common-mode rejection

common-mode rejection

[¦käm·ən ‚mōd ri′jek·shən]
(electronics)
The ability of an amplifier to cancel a common-mode signal while responding to an out-of-phase signal. Also known as in-phase rejection.
References in periodicals archive ?
The device's fully differential input structure features high common-mode rejection ratio (CMRR) of more than 100 dB and a high impedance of more than 500 MOhms, which results in improved low common-to-differential mode conversion.
8, the measured common-mode rejection ratios of all types of the corresponding transfer functions are shown.
Specifications include 5-MHz sampling speed, an 18-bit A/D converter, and 80-dB at 100-kHz common-mode rejection ratio.
The amplifier enables higher common-mode rejection ratio (CMRR) and power supply rejection ratio (PSRR) at all gain settings.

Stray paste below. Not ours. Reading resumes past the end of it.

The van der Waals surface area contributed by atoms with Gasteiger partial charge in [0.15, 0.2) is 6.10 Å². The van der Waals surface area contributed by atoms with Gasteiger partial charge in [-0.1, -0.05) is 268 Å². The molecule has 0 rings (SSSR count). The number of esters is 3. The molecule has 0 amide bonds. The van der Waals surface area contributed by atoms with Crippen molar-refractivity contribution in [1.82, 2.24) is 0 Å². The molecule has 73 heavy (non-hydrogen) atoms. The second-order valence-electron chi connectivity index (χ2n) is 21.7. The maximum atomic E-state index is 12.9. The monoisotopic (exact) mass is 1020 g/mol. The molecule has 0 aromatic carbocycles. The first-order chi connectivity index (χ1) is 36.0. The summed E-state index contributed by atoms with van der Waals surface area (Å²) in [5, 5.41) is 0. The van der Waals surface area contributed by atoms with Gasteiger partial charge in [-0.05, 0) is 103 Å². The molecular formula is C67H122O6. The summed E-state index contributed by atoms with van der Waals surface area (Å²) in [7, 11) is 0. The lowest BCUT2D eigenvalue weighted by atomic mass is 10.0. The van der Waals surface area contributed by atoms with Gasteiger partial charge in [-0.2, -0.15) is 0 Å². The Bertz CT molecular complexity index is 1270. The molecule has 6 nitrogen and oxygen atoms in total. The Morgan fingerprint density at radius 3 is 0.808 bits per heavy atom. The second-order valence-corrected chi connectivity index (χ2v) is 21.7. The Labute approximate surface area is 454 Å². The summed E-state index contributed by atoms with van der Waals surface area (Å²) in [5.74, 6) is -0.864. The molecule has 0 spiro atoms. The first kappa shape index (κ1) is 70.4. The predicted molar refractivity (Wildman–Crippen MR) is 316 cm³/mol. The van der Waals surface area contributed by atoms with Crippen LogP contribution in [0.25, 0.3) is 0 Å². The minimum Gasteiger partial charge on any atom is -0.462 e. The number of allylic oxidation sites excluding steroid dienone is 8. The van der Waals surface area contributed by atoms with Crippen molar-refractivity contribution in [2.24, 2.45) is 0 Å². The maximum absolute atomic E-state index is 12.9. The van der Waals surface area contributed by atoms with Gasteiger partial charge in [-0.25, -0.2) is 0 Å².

Though this topology can achieve common-mode rejection (CMRR) above 80 dB at DC, the CMRR dramatically degrades as frequency increases.
These filter showed stopband extension [11], good common-mode rejection ratio (CMRR) [12], and dual-band [13] performances.
Since this common-mode level can lead to undesired radiation and EMI problems that degrades the performance of high-speed circuitry, a lot of effort has been devoted to the design of differential devices with high common-mode rejection [1-8].
To provide a simple figure-of-merit for characterizing the implement differential filter, the common-mode rejection ratio (CMRR) can be defined by
A ground-sensing CMOS input that provides a common-mode rejection ratio (CMRR) of 120 dB.
A high common-mode rejection ratio improves the distortion performance of an amplifier when used in a non-inverting feedback configuration, which is the standard topology for most power amps.
These differential LNAs offer an optimum common-mode rejection ratio (CMRR), K = CMRR = 20 log([A.